First Car Buyer and Need Advice


#1

I’m a college student that is going to be graduating at the end of the spring with an engineering job lined up afterwards. Therefore, I need to get a daily driver this summer to commute to work. I would prefer that it is fun to drive as well as easy to work on. I’m currently learning manual and enjoy driving manual vehicles.

I’m currently looking at 2002-2003 Subaru Impreza WRX wagons as the AWD option is nice as it snows a decent amount in the winter where I am, enjoy the look of the car, and is priced around $3k-$8k based on what I have seen on the internet. I am willing to put $3k-$5k extra in any minor repairs or service things in the months following.

Is there any other cars that you would recommend I look into or if I should avoid the above mentioned Subaru? Any advice would be greatly appreciated. Thanks!


#2

Those WRXs get driven HARD, I’d want a pre-purchase inspection by a Subaru shop before buying, and you’ll need a set of winter tires/wheels. At that price I’d rather get a FWD car, something like a Mazda 3.


#3

You are looking to buy a 16-17 year old econobox based, high performance car that just begged to be flogged and flogged they were.
I any car calls for a pre-purchase inspection by a qualified mechanic, this one does. And even then be prepared for high maintenance costs.


#4

You are starting a new job just out of college the last thing you need is something that need a lot of work ( think any old all wheel drive vehicle ) . If you miss work or have to rely on someone getting you there you could actually lose that job. 8000 plus 5000 for needed repairs . that kind of money will put you in a nice used front wheel drive economy vehicle and you can get the fun to drive type thing after you have secured future employment.


#5

Thanks for the advice! I’ll definitely refocus my search on more reliable options and save the project/fun car for a later date. Do you guys have any suggestions into any models and specific years that would be good?


#6

Not really because we all have biased opinions and when dealing with used vehicles each one has to be evaluated on it’s own merit.

I will add this, you might consider staying with automatic transmissions because so few people can drive manual that if you need someone to drive for you they might not be able to do it. Plus the selection is greater.


#7

Toyota/Lexus… Any model…do get an inspection though.


#8

I see, that makes sense. I did not think about that angle about needing other people to drive my car that heavily in my search. I’ll keep looking then following your guys’ advice. I’ve been watching a lot of YouTube videos of car reviews and maintenance stuff (like ChrisFix) in my free time but this is my first time on a forum. I appreciate your guys’ help and thanks again!


#9

Use some of that free time to read articles on how to buy used vehicles and how to spot flood vehicles .


#10

In addition to the excellent advice given, I would suggest you consider a front wheel drive vehicle with a set of snow tires mounted on steel rims that you can swap at home instead of a used AWD system that may or may not have been properly cared for by previous owners (such as regular 5k mile tire rotations and making sure all of the tread depth stays within a millimeter or two, 30k transmission fluid changes, etc)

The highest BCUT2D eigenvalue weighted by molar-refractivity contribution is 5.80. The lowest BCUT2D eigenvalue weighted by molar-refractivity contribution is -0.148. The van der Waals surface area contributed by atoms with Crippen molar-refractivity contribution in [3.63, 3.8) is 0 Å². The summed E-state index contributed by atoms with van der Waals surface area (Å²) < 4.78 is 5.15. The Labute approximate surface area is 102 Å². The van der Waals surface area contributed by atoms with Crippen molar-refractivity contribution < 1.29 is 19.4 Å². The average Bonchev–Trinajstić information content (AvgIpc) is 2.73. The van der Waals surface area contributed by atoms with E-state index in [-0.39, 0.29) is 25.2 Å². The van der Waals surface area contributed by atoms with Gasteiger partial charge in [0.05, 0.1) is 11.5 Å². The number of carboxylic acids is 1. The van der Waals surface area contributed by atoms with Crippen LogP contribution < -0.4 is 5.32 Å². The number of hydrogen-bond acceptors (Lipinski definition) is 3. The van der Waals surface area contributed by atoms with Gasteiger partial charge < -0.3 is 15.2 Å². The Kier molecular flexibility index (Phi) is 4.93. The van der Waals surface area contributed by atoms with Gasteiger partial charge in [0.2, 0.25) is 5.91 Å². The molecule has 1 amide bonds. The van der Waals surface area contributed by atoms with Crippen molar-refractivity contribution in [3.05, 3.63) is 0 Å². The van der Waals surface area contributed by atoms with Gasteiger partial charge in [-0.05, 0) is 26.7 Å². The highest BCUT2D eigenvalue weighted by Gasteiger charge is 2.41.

#11

Overall, I agree with Pyrolord’s recommendation, but I want to clarify two of his points:

The tires that should be purchased for winter driving are now referred to as winter tires.
The term “snow tires” went out of use shortly after the Disco era.
and
ALL cars with automatic transmissions should have their fluid changed every 30k miles.
Pyrolord’s post implies that this applies only to AWD vehicles, and that is… wrong.
:thinking:


#12

Both excellent points (particularly since I was born well after the end of disco!!). The reason I specified AWD is because the OP originally mentioned a Subaru product, but most definitely yes all automatic transmissions should get that 30k mile service. :smiley:


#13

Consumer Reports puts out an annual car issue every April, also car buying guide books, every year or so. It’s informative reading and has reliability reports based on their surveys of their readers.


#14

Consumer Reports is often available at the public library, either on the shelf or on line. It doesn’t cost anything to use public library resources.

I bought a car for one of my children to use in 2012. It was a base 2010 Cobalt with very low mileage. While I was deciding, I discussed it with one of my other children. I was concerned about why anyone would sell a low mileage, 2-year old car. I figured there must be something wrong with it. My daughter said that a lot of people buy stripped new cars when they graduate so that they get low payments and reliable transportation. Then when they can afford something nicer, they trade up. You might consider buying on either end of this deal. Either way, you should end up with reliable transportation for a commuter. After a while, you could buy a fun car as a second ride if you want to, or just replace the first one.